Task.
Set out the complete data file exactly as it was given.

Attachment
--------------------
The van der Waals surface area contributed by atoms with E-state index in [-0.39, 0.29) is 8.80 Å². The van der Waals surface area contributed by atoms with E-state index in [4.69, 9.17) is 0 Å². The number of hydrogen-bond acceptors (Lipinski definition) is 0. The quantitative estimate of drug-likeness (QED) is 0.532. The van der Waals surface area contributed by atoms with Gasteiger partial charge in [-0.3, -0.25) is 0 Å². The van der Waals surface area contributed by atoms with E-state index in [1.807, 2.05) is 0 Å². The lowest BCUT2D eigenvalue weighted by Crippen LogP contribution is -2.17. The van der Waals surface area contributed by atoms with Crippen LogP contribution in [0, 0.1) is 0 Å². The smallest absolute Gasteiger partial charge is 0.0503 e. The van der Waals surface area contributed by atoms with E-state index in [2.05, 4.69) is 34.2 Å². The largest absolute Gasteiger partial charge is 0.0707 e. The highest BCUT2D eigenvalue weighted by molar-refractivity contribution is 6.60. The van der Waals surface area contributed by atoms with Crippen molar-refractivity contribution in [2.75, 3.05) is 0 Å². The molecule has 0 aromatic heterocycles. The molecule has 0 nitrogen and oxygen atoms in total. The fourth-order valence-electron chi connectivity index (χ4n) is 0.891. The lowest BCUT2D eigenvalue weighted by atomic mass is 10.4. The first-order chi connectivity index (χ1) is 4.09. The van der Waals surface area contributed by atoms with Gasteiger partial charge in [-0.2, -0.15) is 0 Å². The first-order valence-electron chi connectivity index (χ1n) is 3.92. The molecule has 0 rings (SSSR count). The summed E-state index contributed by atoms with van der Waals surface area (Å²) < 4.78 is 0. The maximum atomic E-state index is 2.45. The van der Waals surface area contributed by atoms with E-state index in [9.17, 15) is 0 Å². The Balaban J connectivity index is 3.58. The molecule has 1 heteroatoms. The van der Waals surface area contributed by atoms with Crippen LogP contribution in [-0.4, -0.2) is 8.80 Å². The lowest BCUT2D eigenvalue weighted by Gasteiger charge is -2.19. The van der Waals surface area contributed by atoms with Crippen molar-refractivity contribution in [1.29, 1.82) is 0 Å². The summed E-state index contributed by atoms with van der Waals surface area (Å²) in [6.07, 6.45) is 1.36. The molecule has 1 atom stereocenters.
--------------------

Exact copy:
The van der Waals surface area contributed by atoms with E-state index in [-0.39, 0.29) is 8.80 Å². The van der Waals surface area contributed by atoms with E-state index in [4.69, 9.17) is 0 Å². The number of hydrogen-bond acceptors (Lipinski definition) is 0. The quantitative estimate of drug-likeness (QED) is 0.532. The van der Waals surface area contributed by atoms with Gasteiger partial charge in [-0.3, -0.25) is 0 Å². The van der Waals surface area contributed by atoms with E-state index in [1.807, 2.05) is 0 Å². The lowest BCUT2D eigenvalue weighted by Crippen LogP contribution is -2.17. The van der Waals surface area contributed by atoms with Crippen LogP contribution in [0, 0.1) is 0 Å². The smallest absolute Gasteiger partial charge is 0.0503 e. The van der Waals surface area contributed by atoms with E-state index in [2.05, 4.69) is 34.2 Å². The largest absolute Gasteiger partial charge is 0.0707 e. The highest BCUT2D eigenvalue weighted by molar-refractivity contribution is 6.60. The van der Waals surface area contributed by atoms with Crippen molar-refractivity contribution in [2.75, 3.05) is 0 Å². The molecule has 0 aromatic heterocycles. The molecule has 0 nitrogen and oxygen atoms in total. The fourth-order valence-electron chi connectivity index (χ4n) is 0.891. The lowest BCUT2D eigenvalue weighted by atomic mass is 10.4. The first-order chi connectivity index (χ1) is 4.09. The van der Waals surface area contributed by atoms with Gasteiger partial charge in [-0.2, -0.15) is 0 Å². The first-order valence-electron chi connectivity index (χ1n) is 3.92. The molecule has 0 rings (SSSR count). The summed E-state index contributed by atoms with van der Waals surface area (Å²) < 4.78 is 0. The maximum atomic E-state index is 2.45. The van der Waals surface area contributed by atoms with E-state index in [9.17, 15) is 0 Å². The Balaban J connectivity index is 3.58. The molecule has 1 heteroatoms. The van der Waals surface area contributed by atoms with Crippen LogP contribution in [-0.4, -0.2) is 8.80 Å². The lowest BCUT2D eigenvalue weighted by Gasteiger charge is -2.19. The van der Waals surface area contributed by atoms with Crippen molar-refractivity contribution in [1.29, 1.82) is 0 Å². The summed E-state index contributed by atoms with van der Waals surface area (Å²) in [6.07, 6.45) is 1.36. The molecule has 1 atom stereocenters.